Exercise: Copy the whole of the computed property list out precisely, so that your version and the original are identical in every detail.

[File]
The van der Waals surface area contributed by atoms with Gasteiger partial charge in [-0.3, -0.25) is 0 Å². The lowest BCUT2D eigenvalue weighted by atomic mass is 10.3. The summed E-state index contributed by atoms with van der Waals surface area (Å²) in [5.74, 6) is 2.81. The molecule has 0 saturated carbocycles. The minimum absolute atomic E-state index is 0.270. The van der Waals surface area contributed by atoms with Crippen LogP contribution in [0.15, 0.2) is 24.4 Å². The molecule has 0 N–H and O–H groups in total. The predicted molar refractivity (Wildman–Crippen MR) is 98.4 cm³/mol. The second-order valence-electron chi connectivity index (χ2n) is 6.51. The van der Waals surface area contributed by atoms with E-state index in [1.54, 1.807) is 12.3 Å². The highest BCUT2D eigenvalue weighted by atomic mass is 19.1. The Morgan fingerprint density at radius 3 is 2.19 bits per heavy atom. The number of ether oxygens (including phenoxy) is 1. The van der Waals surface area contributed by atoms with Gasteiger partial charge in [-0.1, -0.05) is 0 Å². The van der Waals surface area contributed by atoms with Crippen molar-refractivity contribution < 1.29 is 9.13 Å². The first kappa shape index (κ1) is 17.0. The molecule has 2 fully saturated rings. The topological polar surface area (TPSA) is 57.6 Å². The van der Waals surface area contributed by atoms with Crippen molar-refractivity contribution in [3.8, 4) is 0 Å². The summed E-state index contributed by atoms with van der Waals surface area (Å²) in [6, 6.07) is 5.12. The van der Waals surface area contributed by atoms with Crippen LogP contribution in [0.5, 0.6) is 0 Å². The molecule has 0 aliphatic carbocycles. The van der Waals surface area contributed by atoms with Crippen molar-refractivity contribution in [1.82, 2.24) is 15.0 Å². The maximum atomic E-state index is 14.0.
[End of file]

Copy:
The van der Waals surface area contributed by atoms with Gasteiger partial charge in [-0.3, -0.25) is 0 Å². The lowest BCUT2D eigenvalue weighted by atomic mass is 10.3. The summed E-state index contributed by atoms with van der Waals surface area (Å²) in [5.74, 6) is 2.81. The molecule has 0 saturated carbocycles. The minimum absolute atomic E-state index is 0.270. The van der Waals surface area contributed by atoms with Crippen LogP contribution in [0.15, 0.2) is 24.4 Å². The molecule has 0 N–H and O–H groups in total. The predicted molar refractivity (Wildman–Crippen MR) is 98.4 cm³/mol. The second-order valence-electron chi connectivity index (χ2n) is 6.51. The van der Waals surface area contributed by atoms with E-state index in [1.54, 1.807) is 12.3 Å². The highest BCUT2D eigenvalue weighted by atomic mass is 19.1. The Morgan fingerprint density at radius 3 is 2.19 bits per heavy atom. The number of ether oxygens (including phenoxy) is 1. The van der Waals surface area contributed by atoms with Gasteiger partial charge in [-0.1, -0.05) is 0 Å². The van der Waals surface area contributed by atoms with Crippen molar-refractivity contribution < 1.29 is 9.13 Å². The first kappa shape index (κ1) is 17.0. The molecule has 2 fully saturated rings. The topological polar surface area (TPSA) is 57.6 Å². The van der Waals surface area contributed by atoms with Crippen molar-refractivity contribution in [3.8, 4) is 0 Å². The summed E-state index contributed by atoms with van der Waals surface area (Å²) in [6, 6.07) is 5.12. The van der Waals surface area contributed by atoms with Crippen LogP contribution in [0.5, 0.6) is 0 Å². The molecule has 0 aliphatic carbocycles. The van der Waals surface area contributed by atoms with Crippen molar-refractivity contribution in [1.82, 2.24) is 15.0 Å². The maximum atomic E-state index is 14.0.